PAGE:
Anyone who has marketed cattle within the last few months is keenly aware that current calf prices are extraordinarily high.
We are now marketing all classes of cattle, including those coming out of the feedyard, at or near record levels. As an example, this week (4-3-23) across Oklahoma, a 600 lb. steer was worth $232.86/cwt. – or almost $1,400.00/hd. – which is only overshadowed by the all-time high prices of 2014-2015. All this is great for coffee shop conversation and bragging rights with your neighbors but doesn’t necessarily equate to profit.
Mostly due to last summer’s drought, Oklahoma ranchers are coming out of a winter-feeding season which will be recorded as one of the highest on record! In most years, there are opportunities to cheapen winter feed costs with flexibility and creativity, but not this past year. All categories of feed (cubes, commodity, liquid, hay, etc.) were higher than normal. Not only that, most of us had to start feeding earlier than usual, which exacerbated the problem. Also, the quality of roughage was lower and cattle condition in the fall was weaker.
Plus, other important input costs such as fuel and capital were more expensive than normal.
What this equates to is, even though cattle prices are extremely high right now, we’re going to need them, just to offset higher input costs. However, this places actual 2023 profit margins in serious danger. At some point in 2022, many cattle producers had to cull or even liquidate, which is partly the reason for higher market prices. It remains to be seen which decision – to keep or to cull – was the correct one. If you culled, congratulations: you don’t have the higher cow costs. But, you’re now sitting on the sidelines during a really good market. If you kept them, congratulations: you now have two to three years of good markets, but you’ll very likely also incur higher costs. One thing is certain: you can’t be in the cattle business if you don’t have cattle.
The Choctaw Nation was very fortunate and blessed to have maintained its cow herd, and – in terms of cow-condition, calving percentage and forage availability – we’re coming out of feeding season in pretty good shape. However, like most everyone else, our cow costs to-date are significantly higher than normal. Many climatologists have predicted or claim weather patterns will shift more favorably for the southern plains. Let’s hope so! But since we cannot dictate weather patterns, we must focus on what we can control.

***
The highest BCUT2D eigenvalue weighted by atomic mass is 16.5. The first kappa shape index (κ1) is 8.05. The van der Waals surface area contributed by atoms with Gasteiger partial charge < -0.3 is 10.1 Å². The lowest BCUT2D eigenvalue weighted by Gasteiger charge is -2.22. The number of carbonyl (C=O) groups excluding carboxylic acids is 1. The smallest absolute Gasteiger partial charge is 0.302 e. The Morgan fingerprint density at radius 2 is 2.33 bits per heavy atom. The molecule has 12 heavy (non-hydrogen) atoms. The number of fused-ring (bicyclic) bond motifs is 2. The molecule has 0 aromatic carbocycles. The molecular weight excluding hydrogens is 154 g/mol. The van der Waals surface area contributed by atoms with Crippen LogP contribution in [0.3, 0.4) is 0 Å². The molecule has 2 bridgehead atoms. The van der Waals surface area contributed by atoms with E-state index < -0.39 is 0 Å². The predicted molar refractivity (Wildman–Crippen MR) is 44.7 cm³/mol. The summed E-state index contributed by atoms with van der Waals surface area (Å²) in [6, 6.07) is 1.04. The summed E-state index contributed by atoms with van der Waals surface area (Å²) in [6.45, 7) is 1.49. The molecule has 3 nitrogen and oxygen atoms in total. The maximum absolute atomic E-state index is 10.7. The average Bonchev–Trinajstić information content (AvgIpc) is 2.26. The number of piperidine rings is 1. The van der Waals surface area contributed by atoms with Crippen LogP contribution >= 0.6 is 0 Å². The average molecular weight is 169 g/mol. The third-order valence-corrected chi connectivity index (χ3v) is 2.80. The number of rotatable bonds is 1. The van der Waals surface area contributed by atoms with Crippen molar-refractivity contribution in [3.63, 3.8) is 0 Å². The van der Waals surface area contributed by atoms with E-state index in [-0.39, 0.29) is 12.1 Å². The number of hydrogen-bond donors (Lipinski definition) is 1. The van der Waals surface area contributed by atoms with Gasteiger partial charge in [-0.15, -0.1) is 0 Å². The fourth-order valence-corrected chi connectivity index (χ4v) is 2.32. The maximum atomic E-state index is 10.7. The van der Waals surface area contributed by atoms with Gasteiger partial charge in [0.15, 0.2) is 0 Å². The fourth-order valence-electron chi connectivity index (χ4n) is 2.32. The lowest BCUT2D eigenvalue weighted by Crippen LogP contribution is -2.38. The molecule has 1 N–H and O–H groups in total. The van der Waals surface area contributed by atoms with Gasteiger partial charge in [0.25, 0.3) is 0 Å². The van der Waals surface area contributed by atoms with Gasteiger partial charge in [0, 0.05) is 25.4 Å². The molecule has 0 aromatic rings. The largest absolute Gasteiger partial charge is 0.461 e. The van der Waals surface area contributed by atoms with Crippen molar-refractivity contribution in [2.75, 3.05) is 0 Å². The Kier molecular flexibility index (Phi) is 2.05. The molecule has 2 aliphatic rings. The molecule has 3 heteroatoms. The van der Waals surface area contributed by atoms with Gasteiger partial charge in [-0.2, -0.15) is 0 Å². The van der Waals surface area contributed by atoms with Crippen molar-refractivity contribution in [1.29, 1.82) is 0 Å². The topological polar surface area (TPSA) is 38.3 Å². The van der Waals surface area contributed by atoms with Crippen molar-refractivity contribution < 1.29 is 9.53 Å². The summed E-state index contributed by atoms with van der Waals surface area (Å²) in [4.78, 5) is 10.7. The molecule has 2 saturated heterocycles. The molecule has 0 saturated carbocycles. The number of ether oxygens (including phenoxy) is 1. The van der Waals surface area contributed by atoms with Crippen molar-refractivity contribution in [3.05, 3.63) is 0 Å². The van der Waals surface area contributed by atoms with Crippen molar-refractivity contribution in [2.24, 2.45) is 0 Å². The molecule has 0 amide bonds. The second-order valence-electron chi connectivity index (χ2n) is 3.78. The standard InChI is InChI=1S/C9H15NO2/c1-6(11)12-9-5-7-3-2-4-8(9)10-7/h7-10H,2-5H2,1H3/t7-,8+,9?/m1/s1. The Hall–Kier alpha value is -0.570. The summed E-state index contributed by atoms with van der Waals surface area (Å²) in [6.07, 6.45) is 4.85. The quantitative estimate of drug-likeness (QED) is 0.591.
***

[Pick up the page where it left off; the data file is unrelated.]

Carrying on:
Here are a few short-term activities for your consideration:
- If you’ve considered skimping on a high-quality deworming program for all classes of cattle, this is not the year to do it. Most cows have been out on short grass since last summer and will most likely be more susceptible to parasites. Deworming calves will increase performance and leverage market conditions. Familiarize yourself with the different anthelmintic classifications, and use them accordingly.
- Unless you are prohibited to do so by your marketing program/approach, consider implanting calves. Anabolic agents are cost effective and will increase calf performance, thus taking greater advantage of better markets. Be careful to use the right product based upon your calves age, sex, plane of nutrition and length of ownership. Replacement heifers should be implanted between 1-3 months of age, depending upon the label guidelines.
- Only put out bulls that have been breeding-soundness tested. As previously discussed, costs are high, and you’ll need every wintered cow to breed back. Ensure your bulls are properly conditioned and are reproductively functional. This will prove beneficial to conception rates, especially if cow condition is limited.
- Depending upon actual spring/summer forage conditions, be mindful of “sook” (or whatever you may call it) feed costs. I am a proponent of checking cattle throughout the year, and sometimes you need to utilize feedstuffs to do it. However, with current feed costs, even little amounts – if done often – will add up.
- Prior to implementing a feeding program for stockers or calves, calculate the supplemental cost of gain and consider any ancillary benefits. For instance, creep-feeding all calves this year may be cost prohibitive, but creep-feeding first-calf heifer calves may not.